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TERATEC Forum 2015
Workshop 4 - Wednesday, June 24 from 9:00 to 12:30

Big data, multiscale and materials
Chaired by Gilles ZERAH, CEA

Enabled by the development of HPC, simulation technologies and massive data storage, the current decade witnesses the progressive adoption of materials sciences simulation tools by industry.

Similar in impact to the introduction of finite elements methods in structural design, materials simulation methodology must provide engineers the tools for the conception, realization and optimisation of their objects in multifunctional contexts.

Two technologies are particularly relevant:

  1. Massive data analysis
  2. Multiscale modeling

Relying upon the predictive capacity of microscopic simulations, those techniques yield answers to these requirements.

This workshop will present recent algorithmic developments as well as applications.

Multi-scale simulation of heterogeneous catalysis reactions

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High-throughput calculations of molecular properties in the MedeA® environment

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From images to property computations in carbon/carbon composites at three scales

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The Discrete-Continuum Model: An important breakthrough to simulate the mechanical properties of crystalline materials

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Machine learning based optimisation of composite materials in structural applications

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Simplified stress analysis of bonded joints using the macro-element technique

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Find the technical workshop of the previous edition of the Forum TERATEC dealing Materials Simulation and upload their presentations

Materials play a critical role in many economic sectors. Having the right material, with the desired properties, that is durable under use and with age can be a critical factor in many industrial projects. Digital simulation is now applied to all industrial processes, and material simulation is a natural outgrowth of this movement. A few examples include:

  • designing, optimizing, or discovering new materials via simulation
  • computing material behavior that cannot be described by simple laws "on line"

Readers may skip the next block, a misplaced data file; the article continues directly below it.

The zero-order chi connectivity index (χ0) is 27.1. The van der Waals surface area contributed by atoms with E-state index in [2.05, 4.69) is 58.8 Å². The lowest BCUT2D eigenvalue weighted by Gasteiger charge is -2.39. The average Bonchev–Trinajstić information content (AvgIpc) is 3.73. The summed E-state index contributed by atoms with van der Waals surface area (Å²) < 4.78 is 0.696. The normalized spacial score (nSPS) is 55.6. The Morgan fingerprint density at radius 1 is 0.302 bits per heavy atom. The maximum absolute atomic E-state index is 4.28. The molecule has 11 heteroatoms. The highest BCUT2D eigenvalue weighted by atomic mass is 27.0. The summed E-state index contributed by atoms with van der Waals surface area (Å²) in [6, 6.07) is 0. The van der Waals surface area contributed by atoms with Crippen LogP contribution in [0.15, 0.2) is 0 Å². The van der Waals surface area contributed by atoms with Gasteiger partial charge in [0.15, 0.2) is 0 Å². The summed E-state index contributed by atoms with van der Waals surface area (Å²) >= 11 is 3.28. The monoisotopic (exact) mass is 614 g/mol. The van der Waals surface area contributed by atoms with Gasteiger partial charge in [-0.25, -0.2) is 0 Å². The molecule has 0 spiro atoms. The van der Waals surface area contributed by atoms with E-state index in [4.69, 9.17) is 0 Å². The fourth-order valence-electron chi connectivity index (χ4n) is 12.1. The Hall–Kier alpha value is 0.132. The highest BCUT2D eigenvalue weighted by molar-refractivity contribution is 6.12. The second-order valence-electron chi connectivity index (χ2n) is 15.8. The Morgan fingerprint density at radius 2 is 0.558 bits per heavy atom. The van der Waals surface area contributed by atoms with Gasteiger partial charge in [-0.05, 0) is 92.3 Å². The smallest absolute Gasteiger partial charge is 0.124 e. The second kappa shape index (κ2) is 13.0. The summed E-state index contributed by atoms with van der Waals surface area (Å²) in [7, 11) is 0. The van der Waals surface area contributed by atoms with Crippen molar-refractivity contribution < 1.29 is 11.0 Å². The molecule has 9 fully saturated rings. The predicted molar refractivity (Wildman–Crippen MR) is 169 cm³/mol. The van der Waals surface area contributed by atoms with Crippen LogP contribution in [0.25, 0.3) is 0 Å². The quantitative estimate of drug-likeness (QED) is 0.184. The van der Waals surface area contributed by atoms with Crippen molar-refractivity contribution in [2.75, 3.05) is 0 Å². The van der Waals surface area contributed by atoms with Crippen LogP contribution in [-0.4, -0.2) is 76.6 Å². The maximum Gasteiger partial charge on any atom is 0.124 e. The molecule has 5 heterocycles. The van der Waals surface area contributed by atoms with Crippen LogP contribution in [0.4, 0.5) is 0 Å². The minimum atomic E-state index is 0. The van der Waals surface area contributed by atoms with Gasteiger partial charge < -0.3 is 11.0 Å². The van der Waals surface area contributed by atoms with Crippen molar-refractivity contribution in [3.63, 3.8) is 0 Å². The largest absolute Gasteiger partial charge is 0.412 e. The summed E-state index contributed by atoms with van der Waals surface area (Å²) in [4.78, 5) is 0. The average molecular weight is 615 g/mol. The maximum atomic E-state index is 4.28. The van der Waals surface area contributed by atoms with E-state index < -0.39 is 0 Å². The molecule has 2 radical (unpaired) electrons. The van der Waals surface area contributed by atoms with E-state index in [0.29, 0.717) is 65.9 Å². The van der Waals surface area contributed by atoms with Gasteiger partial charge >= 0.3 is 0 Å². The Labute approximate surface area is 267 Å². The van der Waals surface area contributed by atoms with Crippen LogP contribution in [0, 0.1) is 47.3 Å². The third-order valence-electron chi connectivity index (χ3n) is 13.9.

• predicting or simulating changes in material properties over time

Because of the number of degrees of freedom required to describe them (quantum, atoms, molecules, surface area, impurities of all kinds), materials are heavy consumers of computing power. This is why adapting code to new-generation (exascale) machines is one challenge for the future.

The simulation of material properties has been profoundly changed by high performance computing, which lends itself particularly well to the purpose. The field has been transformed by a better grasp of the complexity and useful properties that generally result from interactions between multiple effects on multiple levels, from atomic to macroscopic, and from nanometers to millimeters. It has also been transformed by the very way these interactions are described, particularly on an atomic scale, which is the key to predictive material modeling. In turn, predictive simulation of material properties has become a prime industrial concern, both in simulating the behavior of systems and in creating new molecules or assemblies "in silico" to meet specific needs.

This workshop was intended to review current engineering practices in two industrial fields for which this type of simulation is particularly relevant: mechanics (Michelin) and chemicals (Unilever). In addition, simulations performed on the CEA's Tera 100 supercomputer were presented to demonstrate the possibilities of HPC under such extreme conditions. Finally, the Director of CECAM gave a presentation on the network, which European researchers have spent years building up as a place to constantly compare new ideas and advances. This long history is one of the reasons it is so dynamic.



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